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Energy Bar Exploration

Grade Levels

6 - 8

Purpose

Through project-based learning, students will develop, market, and brand a healthy energy bar and packaging to be sold to a target audience.

Estimated Time

9 days

Materials Needed

Milestone 1: Entry Event

  • Ingredients such as honey, brown sugar, peanut butter, cereals, dried fruits, oats, nuts, etc.
  • Kitchen tools such as bowls, spoons, pots, measuring cups and spoons, rags, towels, etc.
  • Wax or parchment paper
  • 9" x 9" foil container, 1 per team
  • Stove top or hot plate
  • Freezer
  • Pinterest Board with energy/granola recipes
  • Basic Granola Bar Recipe

 Milestone 2: Nutrition Facts Labels

  • 8 different food products with Nutrition Facts labels
  • Index cards, 1 per student
  • Food Label Smarts video
  • Navigating the Nutrition Facts Label handout, 1 per student
  • Foldable Notes cutout page (printed front to back), 1 per student
  • Navigating the Nutrition Facts Label PowerPoint
  • Nutrition Label Template, 1 per team

Milestone 3: Marketing and Branding

  • Foam core boards, half sheet per team
  • Metal ruler, 1 per team
  • T-square, 1 per team
  • Utility knife, 1 per team
  • Glue or tape
  • Box Construction Template, 1 per team

Milestone 4: Final Product Presentation

  • Ingredients such as honey, brown sugar, peanut butter, cereals, dried fruits, oats, nuts, etc.
  • Kitchen tools such as bowls, spoons, pots, measuring cups and spoons, rags, towels, etc.
  • Wax or parchment paper
  • 9" x 9" foil container, 1 per team
  • Freezer
  • Presentation Rubric

Vocabulary Words

Nutrition Facts: a label required by law on food packages indicating the nutritional composition of the food

agriculture: the science, art, or practice of cultivating the soil, producing crops, and raising livestock and in varying degrees the preparation and marketing of the resulting products

Background Agricultural Connections

Energy Bar Exploration is a Project-Based Learning (PBL) plan. PBL is a teaching method in which students gain knowledge and skills by working for an extended period of time to investigate and respond to an authentic, engaging, and complex question, problem, or challenge.1 A quality PBL experience requires seven essential elements.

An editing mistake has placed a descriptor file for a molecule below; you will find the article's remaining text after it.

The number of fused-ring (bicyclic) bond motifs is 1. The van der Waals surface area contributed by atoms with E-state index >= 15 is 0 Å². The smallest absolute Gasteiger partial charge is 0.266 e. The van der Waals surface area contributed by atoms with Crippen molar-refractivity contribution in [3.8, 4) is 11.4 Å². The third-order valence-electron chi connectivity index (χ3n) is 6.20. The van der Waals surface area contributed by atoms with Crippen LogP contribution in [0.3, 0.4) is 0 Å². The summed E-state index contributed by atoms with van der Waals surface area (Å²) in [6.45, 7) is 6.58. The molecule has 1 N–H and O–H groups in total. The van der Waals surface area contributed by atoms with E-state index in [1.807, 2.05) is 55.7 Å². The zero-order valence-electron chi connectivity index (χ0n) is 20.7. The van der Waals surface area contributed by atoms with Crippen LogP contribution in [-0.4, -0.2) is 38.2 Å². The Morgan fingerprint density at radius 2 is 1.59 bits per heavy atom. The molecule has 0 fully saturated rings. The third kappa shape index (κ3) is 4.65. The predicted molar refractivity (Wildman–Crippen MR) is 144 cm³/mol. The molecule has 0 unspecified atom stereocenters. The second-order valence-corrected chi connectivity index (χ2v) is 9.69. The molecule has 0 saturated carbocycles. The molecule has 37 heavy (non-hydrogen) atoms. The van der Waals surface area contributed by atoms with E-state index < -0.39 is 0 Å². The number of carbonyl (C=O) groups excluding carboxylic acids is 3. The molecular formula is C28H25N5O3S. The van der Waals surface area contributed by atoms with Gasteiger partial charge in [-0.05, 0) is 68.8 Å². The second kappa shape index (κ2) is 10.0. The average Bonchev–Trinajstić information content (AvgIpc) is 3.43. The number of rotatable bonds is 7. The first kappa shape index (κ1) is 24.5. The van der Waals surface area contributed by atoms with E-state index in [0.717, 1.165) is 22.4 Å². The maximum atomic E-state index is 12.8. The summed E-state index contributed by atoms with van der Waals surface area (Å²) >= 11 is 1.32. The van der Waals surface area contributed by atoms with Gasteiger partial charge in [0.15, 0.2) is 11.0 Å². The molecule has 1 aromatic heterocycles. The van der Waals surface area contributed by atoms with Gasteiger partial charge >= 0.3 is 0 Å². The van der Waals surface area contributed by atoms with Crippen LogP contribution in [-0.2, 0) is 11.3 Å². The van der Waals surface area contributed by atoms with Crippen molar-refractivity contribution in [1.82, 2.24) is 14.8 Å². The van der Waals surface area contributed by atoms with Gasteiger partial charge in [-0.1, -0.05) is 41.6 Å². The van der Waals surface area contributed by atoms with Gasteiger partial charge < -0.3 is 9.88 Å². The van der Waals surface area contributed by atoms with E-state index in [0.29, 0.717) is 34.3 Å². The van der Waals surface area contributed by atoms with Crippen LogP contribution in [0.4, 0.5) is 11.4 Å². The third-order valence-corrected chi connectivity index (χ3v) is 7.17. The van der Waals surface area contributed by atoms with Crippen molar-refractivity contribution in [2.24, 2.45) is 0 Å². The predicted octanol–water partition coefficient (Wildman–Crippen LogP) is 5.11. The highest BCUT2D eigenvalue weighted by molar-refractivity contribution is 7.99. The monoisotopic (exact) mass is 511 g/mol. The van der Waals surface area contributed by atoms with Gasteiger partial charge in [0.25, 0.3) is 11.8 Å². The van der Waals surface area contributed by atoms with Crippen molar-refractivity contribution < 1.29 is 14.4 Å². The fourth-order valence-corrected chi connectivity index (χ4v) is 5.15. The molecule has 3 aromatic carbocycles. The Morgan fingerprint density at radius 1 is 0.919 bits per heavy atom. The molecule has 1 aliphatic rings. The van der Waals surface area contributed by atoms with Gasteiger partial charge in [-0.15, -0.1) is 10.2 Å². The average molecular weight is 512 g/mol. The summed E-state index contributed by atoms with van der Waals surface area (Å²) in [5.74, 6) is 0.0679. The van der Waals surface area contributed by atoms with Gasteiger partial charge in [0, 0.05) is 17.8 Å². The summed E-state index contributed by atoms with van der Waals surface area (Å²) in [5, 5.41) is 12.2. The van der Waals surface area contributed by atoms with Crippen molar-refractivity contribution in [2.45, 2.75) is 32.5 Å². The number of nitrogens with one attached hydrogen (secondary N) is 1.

1. Challenging Problem or Question: The project is framed by a meaningful problem to be solved or a question to answer, at the appropriate level of challenge.
  2. Sustained Inquiry: Students engage in a rigorous, extended process of posing questions, finding resources, and applying information.
  3. Authenticity: The project involves real-world context, tasks and tools, quality standards, or impact, or the project speaks to personal concerns, interests, and issues in the students' lives.
  4. Voice and Choice: Students make some decisions about the project, including how they work and what they create.
  5. Reflection: Students and teachers reflect on the learning, the effectiveness of their inquiry and project activities, the quality of student work, and obstacles that arise and strategies for overcoming them.
  6. Critique and Revision: Students give, receive, and apply feedback to improve their process and products.
  7. Public Product: Students make their project work public by explaining, displaying, and/or presenting it to audiences beyond the classroom.2

USDA Guidelines for School Snacks

The United States Department of Agriculture (USDA) guidelines for school snacks include calorie, fat, sugar, and sodium limits and nutrient requirements:

  • Calorie Limits: All snacks, including extras like butter and cream cheese, must have no more than 200 calories per serving.
  • Fat Limits: Total fat must make up no more than 35% of total calorie count, with saturated fat content at less than 10% and trans fat content at 0.
  • Sugar Limits: Only 35% (or less) of the weight in any snack food may come from sugar.
  • Sodium Limits: Snacks must contain no more than 200 mg of sodium.
  • Nutrient Requirements: In order to meet the USDA's guidelines, snacks must either be rich in whole grains, contain at least a quarter cup of fruits and/or vegetables, have a fruit, vegetable, or protein food, or dairy product as the first ingredient, or contain 10% or more of the percent daily value of potassium, dietary fiber, vitamin D, or calcium.

Nutrition Facts Labels